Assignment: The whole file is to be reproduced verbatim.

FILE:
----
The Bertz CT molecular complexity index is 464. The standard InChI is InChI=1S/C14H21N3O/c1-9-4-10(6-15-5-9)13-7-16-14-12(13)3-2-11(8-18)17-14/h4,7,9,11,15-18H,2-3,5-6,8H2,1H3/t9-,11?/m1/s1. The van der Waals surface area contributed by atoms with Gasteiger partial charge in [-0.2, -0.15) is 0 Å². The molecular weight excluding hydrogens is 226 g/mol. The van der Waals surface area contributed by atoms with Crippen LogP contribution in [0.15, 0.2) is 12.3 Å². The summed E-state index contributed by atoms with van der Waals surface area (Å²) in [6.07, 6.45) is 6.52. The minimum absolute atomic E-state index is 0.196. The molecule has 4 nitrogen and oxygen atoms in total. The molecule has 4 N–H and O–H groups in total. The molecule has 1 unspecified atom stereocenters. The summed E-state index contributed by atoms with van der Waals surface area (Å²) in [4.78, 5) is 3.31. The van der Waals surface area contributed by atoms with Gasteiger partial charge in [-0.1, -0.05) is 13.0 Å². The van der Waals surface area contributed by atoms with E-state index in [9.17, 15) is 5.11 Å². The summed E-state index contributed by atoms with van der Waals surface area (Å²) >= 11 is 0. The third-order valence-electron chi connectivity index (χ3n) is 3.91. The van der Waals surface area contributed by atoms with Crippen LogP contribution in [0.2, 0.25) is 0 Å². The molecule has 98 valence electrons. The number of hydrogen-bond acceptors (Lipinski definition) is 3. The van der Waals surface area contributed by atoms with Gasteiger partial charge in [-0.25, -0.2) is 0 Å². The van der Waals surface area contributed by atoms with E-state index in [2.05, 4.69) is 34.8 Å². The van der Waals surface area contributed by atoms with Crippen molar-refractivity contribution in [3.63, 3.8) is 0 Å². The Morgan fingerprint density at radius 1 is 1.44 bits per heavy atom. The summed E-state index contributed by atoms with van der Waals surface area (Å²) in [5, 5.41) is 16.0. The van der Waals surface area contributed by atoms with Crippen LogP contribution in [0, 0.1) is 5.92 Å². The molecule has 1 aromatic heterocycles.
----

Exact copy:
The Bertz CT molecular complexity index is 464. The standard InChI is InChI=1S/C14H21N3O/c1-9-4-10(6-15-5-9)13-7-16-14-12(13)3-2-11(8-18)17-14/h4,7,9,11,15-18H,2-3,5-6,8H2,1H3/t9-,11?/m1/s1. The van der Waals surface area contributed by atoms with Gasteiger partial charge in [-0.2, -0.15) is 0 Å². The molecular weight excluding hydrogens is 226 g/mol. The van der Waals surface area contributed by atoms with Crippen LogP contribution in [0.15, 0.2) is 12.3 Å². The summed E-state index contributed by atoms with van der Waals surface area (Å²) in [6.07, 6.45) is 6.52. The minimum absolute atomic E-state index is 0.196. The molecule has 4 nitrogen and oxygen atoms in total. The molecule has 4 N–H and O–H groups in total. The molecule has 1 unspecified atom stereocenters. The summed E-state index contributed by atoms with van der Waals surface area (Å²) in [4.78, 5) is 3.31. The van der Waals surface area contributed by atoms with Gasteiger partial charge in [-0.1, -0.05) is 13.0 Å². The van der Waals surface area contributed by atoms with E-state index in [9.17, 15) is 5.11 Å². The summed E-state index contributed by atoms with van der Waals surface area (Å²) >= 11 is 0. The third-order valence-electron chi connectivity index (χ3n) is 3.91. The van der Waals surface area contributed by atoms with Crippen LogP contribution in [0.2, 0.25) is 0 Å². The molecule has 98 valence electrons. The number of hydrogen-bond acceptors (Lipinski definition) is 3. The van der Waals surface area contributed by atoms with Gasteiger partial charge in [-0.25, -0.2) is 0 Å². The van der Waals surface area contributed by atoms with E-state index in [2.05, 4.69) is 34.8 Å². The van der Waals surface area contributed by atoms with Crippen molar-refractivity contribution in [3.63, 3.8) is 0 Å². The Morgan fingerprint density at radius 1 is 1.44 bits per heavy atom. The summed E-state index contributed by atoms with van der Waals surface area (Å²) in [5, 5.41) is 16.0. The van der Waals surface area contributed by atoms with Crippen LogP contribution in [0, 0.1) is 5.92 Å². The molecule has 1 aromatic heterocycles.